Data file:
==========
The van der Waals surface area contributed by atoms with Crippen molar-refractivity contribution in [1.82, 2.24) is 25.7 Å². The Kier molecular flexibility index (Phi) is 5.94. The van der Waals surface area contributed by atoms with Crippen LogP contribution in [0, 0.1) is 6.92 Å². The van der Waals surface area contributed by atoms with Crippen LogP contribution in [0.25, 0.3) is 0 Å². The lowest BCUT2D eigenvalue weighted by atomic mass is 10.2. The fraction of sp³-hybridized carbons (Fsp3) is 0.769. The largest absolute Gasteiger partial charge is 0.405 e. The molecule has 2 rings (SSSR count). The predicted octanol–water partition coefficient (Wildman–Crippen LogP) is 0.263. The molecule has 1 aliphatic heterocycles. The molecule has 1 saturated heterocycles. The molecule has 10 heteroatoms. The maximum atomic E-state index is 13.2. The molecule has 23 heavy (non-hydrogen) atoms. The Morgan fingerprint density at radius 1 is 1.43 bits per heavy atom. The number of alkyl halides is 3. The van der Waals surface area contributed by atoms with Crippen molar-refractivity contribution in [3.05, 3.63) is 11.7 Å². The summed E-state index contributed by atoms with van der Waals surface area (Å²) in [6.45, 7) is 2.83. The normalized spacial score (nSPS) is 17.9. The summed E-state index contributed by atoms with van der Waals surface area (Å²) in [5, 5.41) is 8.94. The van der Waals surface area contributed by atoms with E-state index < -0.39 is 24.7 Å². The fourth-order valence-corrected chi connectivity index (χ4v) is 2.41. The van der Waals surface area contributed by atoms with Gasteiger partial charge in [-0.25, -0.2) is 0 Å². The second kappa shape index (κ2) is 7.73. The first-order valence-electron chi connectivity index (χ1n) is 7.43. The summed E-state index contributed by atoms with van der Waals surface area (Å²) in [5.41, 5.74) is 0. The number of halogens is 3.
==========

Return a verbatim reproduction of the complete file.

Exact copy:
The van der Waals surface area contributed by atoms with Crippen molar-refractivity contribution in [1.82, 2.24) is 25.7 Å². The Kier molecular flexibility index (Phi) is 5.94. The van der Waals surface area contributed by atoms with Crippen LogP contribution in [0, 0.1) is 6.92 Å². The van der Waals surface area contributed by atoms with Crippen LogP contribution in [0.25, 0.3) is 0 Å². The lowest BCUT2D eigenvalue weighted by atomic mass is 10.2. The fraction of sp³-hybridized carbons (Fsp3) is 0.769. The largest absolute Gasteiger partial charge is 0.405 e. The molecule has 2 rings (SSSR count). The predicted octanol–water partition coefficient (Wildman–Crippen LogP) is 0.263. The molecule has 1 aliphatic heterocycles. The molecule has 1 saturated heterocycles. The molecule has 10 heteroatoms. The maximum atomic E-state index is 13.2. The molecule has 23 heavy (non-hydrogen) atoms. The Morgan fingerprint density at radius 1 is 1.43 bits per heavy atom. The number of alkyl halides is 3. The van der Waals surface area contributed by atoms with Crippen molar-refractivity contribution in [3.05, 3.63) is 11.7 Å². The summed E-state index contributed by atoms with van der Waals surface area (Å²) in [6.45, 7) is 2.83. The normalized spacial score (nSPS) is 17.9. The summed E-state index contributed by atoms with van der Waals surface area (Å²) in [5, 5.41) is 8.94. The van der Waals surface area contributed by atoms with E-state index < -0.39 is 24.7 Å². The fourth-order valence-corrected chi connectivity index (χ4v) is 2.41. The van der Waals surface area contributed by atoms with Gasteiger partial charge in [-0.25, -0.2) is 0 Å². The second kappa shape index (κ2) is 7.73. The first-order valence-electron chi connectivity index (χ1n) is 7.43. The summed E-state index contributed by atoms with van der Waals surface area (Å²) in [5.41, 5.74) is 0. The number of halogens is 3.